From the Dublin Penny Journal, Volume 1, Number 45, May 4, 1833
TO THE EDITOR OF THE DUBLIN PENNY JOURNAL.
SIR--I have seen in your 42d Number a very interesting paper on the beautiful monument in Holy Cross Abbey, which hitherto has been considered as that of Donald More O'Brien, king of Limerick, but which yon desire to exhibit as that of Eleanor Butler, daughter of James, the second earl of Ormond, and the wife of Gerald, the fourth earl of Desmond.
While highly approving of the preliminary remarks on the requisites and characteristics of a true antiquary, as distinguished from the stupid industry and grubbing propensities of those who are unable to rise above the rubbish which surrounds them, I cannot exactly agree with the writer in his conjecture, and am inclined to believe that he is better versed in antiquarian than in heraldic lore, and therefore has fallen into mistakes out of which I may possibly extricate him. Being somewhat acquainted with heraldry, and having made antiquarian researches a part of my study, I venture to assert that the monument in question is not the tomb of the Countess of Desmond, or any of her family, but that of Elizabeth, the daughter and heiress of Gerald, earl of Kildare, who was the first wife of James, the fourth earl of Ormond. This indeed removes all difficulties; all the escutcheons of arms are in perfect order and position. The royal arms of England show the descent of the Butlers from the Plantagenets; the Butler coat is on the husband's side; the Fitzgeralds on the wife's; the cross on the first escutcheon may be, and possibly was, intended to represent that of St. George.
The lady to whom I assign this monument died about the year 1400. The architecture is of that period; and, as above stated, the heraldry tells the tale exactly. Is any further proof necessary?
I will merely add, in conclusion, that the haughty and powerful earl of Desmond was not likely to acknowledge by his own act the superiority of his wife's family, by placing her arms in the most honorable position, to the degradation of his own; nor was such a practice usual even where the disparity of rank was much greater than between the Desmonds and Ormonds.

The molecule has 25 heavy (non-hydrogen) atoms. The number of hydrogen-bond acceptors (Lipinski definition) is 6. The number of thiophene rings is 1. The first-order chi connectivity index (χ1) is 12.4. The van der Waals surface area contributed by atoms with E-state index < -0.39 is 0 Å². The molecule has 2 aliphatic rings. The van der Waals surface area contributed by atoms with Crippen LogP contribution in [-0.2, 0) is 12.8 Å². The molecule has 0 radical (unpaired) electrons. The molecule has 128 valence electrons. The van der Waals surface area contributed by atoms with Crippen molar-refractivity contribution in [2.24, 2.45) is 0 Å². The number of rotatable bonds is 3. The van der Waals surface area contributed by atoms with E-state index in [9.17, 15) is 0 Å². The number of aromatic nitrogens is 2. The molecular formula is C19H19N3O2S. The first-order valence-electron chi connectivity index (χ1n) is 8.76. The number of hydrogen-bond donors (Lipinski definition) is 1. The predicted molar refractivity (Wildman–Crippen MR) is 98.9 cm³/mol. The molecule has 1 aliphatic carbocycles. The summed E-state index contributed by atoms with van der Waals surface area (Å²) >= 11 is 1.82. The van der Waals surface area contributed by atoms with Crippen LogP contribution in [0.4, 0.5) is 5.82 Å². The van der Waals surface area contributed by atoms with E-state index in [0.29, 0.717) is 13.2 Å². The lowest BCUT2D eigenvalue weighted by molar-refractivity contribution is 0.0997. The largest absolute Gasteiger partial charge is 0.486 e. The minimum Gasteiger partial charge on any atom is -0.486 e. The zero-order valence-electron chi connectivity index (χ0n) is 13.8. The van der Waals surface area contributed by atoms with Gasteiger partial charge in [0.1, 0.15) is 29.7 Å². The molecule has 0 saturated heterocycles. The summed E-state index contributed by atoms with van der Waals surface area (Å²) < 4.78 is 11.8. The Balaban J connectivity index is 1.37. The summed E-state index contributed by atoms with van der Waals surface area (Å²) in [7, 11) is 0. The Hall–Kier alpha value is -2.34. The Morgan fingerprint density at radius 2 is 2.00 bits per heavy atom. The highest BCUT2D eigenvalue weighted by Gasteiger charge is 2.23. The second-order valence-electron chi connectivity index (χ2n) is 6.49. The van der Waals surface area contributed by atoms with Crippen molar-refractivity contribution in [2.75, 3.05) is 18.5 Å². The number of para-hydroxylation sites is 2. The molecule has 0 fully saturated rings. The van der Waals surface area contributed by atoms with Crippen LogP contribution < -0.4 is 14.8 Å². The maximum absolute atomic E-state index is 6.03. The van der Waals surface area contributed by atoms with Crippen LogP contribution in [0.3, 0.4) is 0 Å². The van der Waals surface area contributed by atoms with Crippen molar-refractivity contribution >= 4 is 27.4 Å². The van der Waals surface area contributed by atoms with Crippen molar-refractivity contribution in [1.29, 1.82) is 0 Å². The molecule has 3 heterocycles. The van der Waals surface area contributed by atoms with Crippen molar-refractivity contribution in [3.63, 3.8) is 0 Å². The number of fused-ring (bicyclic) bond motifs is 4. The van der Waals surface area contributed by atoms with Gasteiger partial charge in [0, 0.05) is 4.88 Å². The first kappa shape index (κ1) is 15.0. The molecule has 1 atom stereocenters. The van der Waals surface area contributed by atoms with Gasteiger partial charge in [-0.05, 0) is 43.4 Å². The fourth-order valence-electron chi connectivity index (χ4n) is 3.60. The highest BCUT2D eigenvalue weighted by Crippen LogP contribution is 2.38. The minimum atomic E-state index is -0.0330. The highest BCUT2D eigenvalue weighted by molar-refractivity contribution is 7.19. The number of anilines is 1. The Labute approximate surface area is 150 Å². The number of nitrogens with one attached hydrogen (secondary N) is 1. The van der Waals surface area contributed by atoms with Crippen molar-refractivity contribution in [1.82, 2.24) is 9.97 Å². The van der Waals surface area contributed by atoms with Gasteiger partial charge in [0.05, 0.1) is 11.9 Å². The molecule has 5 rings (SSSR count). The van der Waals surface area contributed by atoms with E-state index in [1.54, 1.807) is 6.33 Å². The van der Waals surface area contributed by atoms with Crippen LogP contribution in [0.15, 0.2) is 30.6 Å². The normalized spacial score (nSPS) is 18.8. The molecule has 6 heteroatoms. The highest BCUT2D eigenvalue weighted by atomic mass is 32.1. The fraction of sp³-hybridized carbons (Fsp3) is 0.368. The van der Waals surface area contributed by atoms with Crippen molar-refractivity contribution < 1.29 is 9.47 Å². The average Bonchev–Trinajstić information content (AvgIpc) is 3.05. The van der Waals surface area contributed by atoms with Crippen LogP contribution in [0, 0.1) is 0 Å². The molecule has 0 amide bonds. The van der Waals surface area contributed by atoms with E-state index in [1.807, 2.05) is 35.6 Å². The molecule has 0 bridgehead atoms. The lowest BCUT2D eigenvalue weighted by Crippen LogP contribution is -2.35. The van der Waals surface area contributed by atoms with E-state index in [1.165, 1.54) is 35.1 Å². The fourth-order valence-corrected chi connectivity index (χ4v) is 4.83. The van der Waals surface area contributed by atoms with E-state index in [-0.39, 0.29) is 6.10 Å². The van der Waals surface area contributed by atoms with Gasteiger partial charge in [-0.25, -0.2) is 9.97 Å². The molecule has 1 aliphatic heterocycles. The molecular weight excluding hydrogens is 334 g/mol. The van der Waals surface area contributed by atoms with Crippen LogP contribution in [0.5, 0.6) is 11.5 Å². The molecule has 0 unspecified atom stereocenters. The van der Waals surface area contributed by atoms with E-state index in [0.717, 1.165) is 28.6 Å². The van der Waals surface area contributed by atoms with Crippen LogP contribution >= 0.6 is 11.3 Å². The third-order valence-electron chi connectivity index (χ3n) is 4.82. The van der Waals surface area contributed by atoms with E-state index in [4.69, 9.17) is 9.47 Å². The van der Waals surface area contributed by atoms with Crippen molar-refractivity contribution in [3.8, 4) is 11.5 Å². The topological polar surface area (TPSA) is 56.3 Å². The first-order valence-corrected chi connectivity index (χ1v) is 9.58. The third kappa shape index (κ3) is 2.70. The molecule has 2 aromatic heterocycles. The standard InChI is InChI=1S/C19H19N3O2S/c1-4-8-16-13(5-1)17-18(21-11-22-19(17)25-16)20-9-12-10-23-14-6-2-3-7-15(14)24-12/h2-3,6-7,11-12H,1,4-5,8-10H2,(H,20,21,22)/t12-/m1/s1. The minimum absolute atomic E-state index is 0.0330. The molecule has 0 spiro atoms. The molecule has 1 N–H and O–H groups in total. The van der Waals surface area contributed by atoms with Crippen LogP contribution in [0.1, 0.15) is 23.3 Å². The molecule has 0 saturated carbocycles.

Hoping that your useful Journal may be made the vehicle of much future antiquarian information, and wishing success to your exertions, I am, &c.
As the elucidation of truth is at all times our paramount object, we have great pleasure in giving publicity to the above communication from our kind and worthy friend, the Ulster King--the most competent authority on such a question. For his opinion we have the most sincere respect, and are free to acknowledge, that we should not have ventured on the publication of the article commented on, without consulting him, but that he was at the time, and for some weeks previous, out of the country. But though we do not desire to uphold an opinion one moment for the sake of argument, or to maintain a claim to antiquarian infallibility, we must, notwithstanding, confess with every deference, that Sir William has not quite convinced us that we have been in error --and though it is not unlikely that we may be wrong, we are strongly inclined to believe that he is far from being right. We shall endeavour to make this apparent. In the age, which we were the first to assign to this remarkable monument, Sir William concurs; he differs with us only as to the person for whom it was erected, who, he asserts, was not the daughter of James the Second Earl of Ormond and Countess of Desmond, but the daughter and heiress of Gerald, Earl of Kildare, who was the first wife of James, the Fourth Earl of Ormond. To come to this conclusion, it is in the first place, obviously necessary to prove that the arms on the fourth shield, are those of Kildare and not of Desmond. It is on the admission of this premise that all Sir William's conclusions rest. But though he takes this for granted, we do not; as he has advanced no evidence to support this supposition; while on the other hand it is to be observed, that in the engraving of the tomb given in the year 1772, by O'Halloran, the arms are undoubtedly those of Desmond; and that in a recent etching, by Mr. D. Gurney, they appear also to be of that family. Secondly, even though we should concede this point to Sir William, his conclusions are not borne out by facts; for it appears by unquestionable historical evidences--first, that James, the Fourth Earl of Ormond, was not married before the year 1400, the period assigned by Sir William for his wife's death, or even of age in the year 1407, in which year his wardship was granted to Thomas Duke of Lancaster, son of Henry IV. Secondly, though it is true that his first wife was, as Sir William states, the daughter of Gerald, Earl of Kildare, her name was not Elizabeth but Joan; and though this difference of name is of little consequence, it is certain that the Countess can have no claim to the monument in question, as we have evidence that she died in London, in the year 1430, and was buried there in the hospital of St. Thomas D'Acres, to which her husband had been a great benefactor. There was also at a later period, another intermarriage between the noble houses of Ormond and Kildare, when in 1485, Pierce, the Eighth Earl of Ormond married the celebrated Lady Margaret, the daughter of Gerald, the Eighth Earl of Kildare;--but the claim of this lady must, equally with that of her predecessor, be set aside, as it is certain that she was interred with her husband in the cathedral of Kilkenny, as appears from the inscription on their magnificent tomb, still remaining. Are we not justified, therefore, in replying that further proof is necessary before we should be satisfied that we are in error, or that, at least, Sir William himself is nearer the truth?